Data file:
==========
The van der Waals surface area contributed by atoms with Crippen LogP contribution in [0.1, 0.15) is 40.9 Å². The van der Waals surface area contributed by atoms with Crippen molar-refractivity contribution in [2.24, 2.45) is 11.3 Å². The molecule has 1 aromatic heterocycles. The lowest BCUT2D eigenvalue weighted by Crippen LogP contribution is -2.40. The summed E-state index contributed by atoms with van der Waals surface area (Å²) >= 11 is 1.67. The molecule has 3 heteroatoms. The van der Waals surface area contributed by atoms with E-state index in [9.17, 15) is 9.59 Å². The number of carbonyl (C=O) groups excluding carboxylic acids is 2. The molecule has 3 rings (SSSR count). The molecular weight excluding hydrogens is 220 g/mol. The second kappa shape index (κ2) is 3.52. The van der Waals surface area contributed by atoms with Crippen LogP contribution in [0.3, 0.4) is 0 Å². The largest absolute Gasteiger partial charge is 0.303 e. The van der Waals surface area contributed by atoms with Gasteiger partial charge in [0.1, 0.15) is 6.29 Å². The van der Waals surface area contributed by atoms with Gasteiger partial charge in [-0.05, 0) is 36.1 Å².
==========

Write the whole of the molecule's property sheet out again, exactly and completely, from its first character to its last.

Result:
The van der Waals surface area contributed by atoms with Crippen LogP contribution in [0.1, 0.15) is 40.9 Å². The van der Waals surface area contributed by atoms with Crippen molar-refractivity contribution in [2.24, 2.45) is 11.3 Å². The molecule has 1 aromatic heterocycles. The lowest BCUT2D eigenvalue weighted by Crippen LogP contribution is -2.40. The summed E-state index contributed by atoms with van der Waals surface area (Å²) >= 11 is 1.67. The molecule has 3 heteroatoms. The van der Waals surface area contributed by atoms with E-state index in [9.17, 15) is 9.59 Å². The number of carbonyl (C=O) groups excluding carboxylic acids is 2. The molecule has 3 rings (SSSR count). The molecular weight excluding hydrogens is 220 g/mol. The second kappa shape index (κ2) is 3.52. The van der Waals surface area contributed by atoms with Crippen LogP contribution in [0.3, 0.4) is 0 Å². The largest absolute Gasteiger partial charge is 0.303 e. The van der Waals surface area contributed by atoms with Gasteiger partial charge in [0.1, 0.15) is 6.29 Å². The van der Waals surface area contributed by atoms with Gasteiger partial charge in [-0.05, 0) is 36.1 Å².